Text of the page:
Tag Archives: Christmas

Another Christmas with old friends

It was late 1969, when I was 12, that I really started listening to music. That year, I got a Panasonic AM-FM radio for Christmas. This model, though this is not my radio. I still have mine. It still works, even though the antenna long ago was bent, then broken off.

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I put it atop the filing cabinet where I kept my baseball, football and basketball cards and tuned it to 920 AM — WOKY, the Mighty 92 out of Milwaukee. WOKY was one of the big Top 40 stations of the day.

When it came to this time of year in 1970, I heard a song that blew me away. This song.

“Santa Claus is Comin’ to Town,” the Jackson 5, 1970, from “A Motown Christmas,” 1973.

I had no idea there was that kind of Christmas music — pop, rock, R&B and soul versions of Christmas songs, all played only at a certain time of year. I once was passionate about that kind of Christmas music. Now, not so much.

Today’s tunes are the ones I dug first. I still dig them. It wouldn’t be Christmas without them.

“Snoopy’s Christmas,” the Royal Guardsmen, from “Snoopy and His Friends,” 1967. (The link is to a double CD also featuring “Snoopy vs. the Red Baron,” their debut album from 1966.)

“Merry Christmas, mein friend!”

“Happy Xmas (War Is Over),” John Lennon and Yoko Ono, the Plastic Ono Band and the Harlem Community Choir, released as a single, 1971. A remastered version is available on  “Gimme Some Truth,” a 4-CD compilation released in 2010.

“And so this is Christmas, and what have you done?”

Please visit our companion blog, The Midnight Tracker, for more vintage vinyl, one side at a time.

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Filed under Christmas music, December 2013, Sounds

‘Happiness, through the years, to you’

Six years ago, readers who made their way to this corner of the blogosphere found “Three Under The Tree,” a series of Christmas music posts. 

Every December that followed, readers who made their way here found Christmas music, some of it the same year after year.

Last year, though, I wrote that my passion for Christmas music had waned, so things were downsized to “A Smaller Christmas.”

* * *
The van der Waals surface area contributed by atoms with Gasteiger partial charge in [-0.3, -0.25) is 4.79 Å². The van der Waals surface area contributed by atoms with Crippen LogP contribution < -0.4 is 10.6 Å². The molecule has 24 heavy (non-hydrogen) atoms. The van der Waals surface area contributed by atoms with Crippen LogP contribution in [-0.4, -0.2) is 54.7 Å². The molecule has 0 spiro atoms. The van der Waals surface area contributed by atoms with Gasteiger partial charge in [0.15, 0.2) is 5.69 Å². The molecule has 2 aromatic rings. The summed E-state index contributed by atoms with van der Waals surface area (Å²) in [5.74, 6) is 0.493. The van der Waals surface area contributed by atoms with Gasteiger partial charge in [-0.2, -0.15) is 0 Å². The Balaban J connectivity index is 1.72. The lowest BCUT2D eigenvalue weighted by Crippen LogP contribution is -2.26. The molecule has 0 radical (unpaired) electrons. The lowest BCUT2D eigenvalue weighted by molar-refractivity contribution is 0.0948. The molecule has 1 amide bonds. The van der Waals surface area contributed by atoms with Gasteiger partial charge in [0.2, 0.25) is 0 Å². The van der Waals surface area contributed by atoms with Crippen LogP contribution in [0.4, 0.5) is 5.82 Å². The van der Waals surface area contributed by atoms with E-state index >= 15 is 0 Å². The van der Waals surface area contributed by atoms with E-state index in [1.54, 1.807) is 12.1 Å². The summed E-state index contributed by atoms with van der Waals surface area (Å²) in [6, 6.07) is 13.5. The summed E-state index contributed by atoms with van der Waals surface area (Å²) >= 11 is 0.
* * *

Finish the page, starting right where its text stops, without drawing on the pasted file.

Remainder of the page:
I’ve bought just two Christmas records in the last year, and both because they were on colored vinyl. I’ve been loath to listen to them, but I finally gave one a spin last night. Turns out it’s kind of charming, an unexpected joy.

There will be some other cuts as Christmas draws near, but let’s start with holiday greetings from Lou Reed from 25 years ago.

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“Holiday I.D.,” Lou Reed, from “Winter Warnerland,” 1988. It’s out of print, and apparently a collectible. I found it for a dollar.

Please visit our other blog, The Midnight Tracker, for more vintage vinyl, one side at a time.

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Filed under Christmas music, December 2013, Sounds

A smaller Christmas, Day 25

“Someday at Christmas, there’ll be no war.”

Someday.

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“Someday at Christmas,” Stevie Wonder, 1967, from “A Motown Christmas,” 1973. That tremendous compilation, one of the first Christmas records we bought back in the late ’70s, is out of print but is available digitally.

This is the title track from Wonder’s 1967 Christmas record. A Motown original written by Ron Miller and Bryan Wells, it addresses the social concerns of that time — and of our time — war, poverty, hunger, civil rights, injustice.

“Someday at Christmas, man will not fail
Hate will be gone and love will prevail”

Someday.

Enjoy your holidays, everyone.

Please visit our other blog, The Midnight Tracker, for more vintage vinyl, one side at a time.

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Filed under Christmas music, December 2012, Sounds

A smaller Christmas, Day 24

On this Christmas Eve, a post that has become a tradition.

On a winter day more than 40 years ago, Louis Armstrong went to work in the den at his home at 34-56 107th Street in Corona, Queens, New York.

That day — Friday, Feb. 26, 1971 — he recorded this:

“The Night Before Christmas (A Poem),” Louis Armstrong, 1971,  from “The Stash Christmas Album,” 1985.

It’s out of print, but you can find the original 7-inch single (Continental CR 1001) on eBay for around $10. I found it earlier this year when my friend Jim threw open his garage door and sold some of his records.

(This is the sleeve for that 45. You could have bought it for 25 cents if you also bought a carton of Kent, True, Newport or Old Gold cigarettes.)

There’s no music. Just “Little Satchmo Armstrong talkin’ to all the kids,” reading Clement Clarke Moore’s classic poem in a warm, gravelly voice.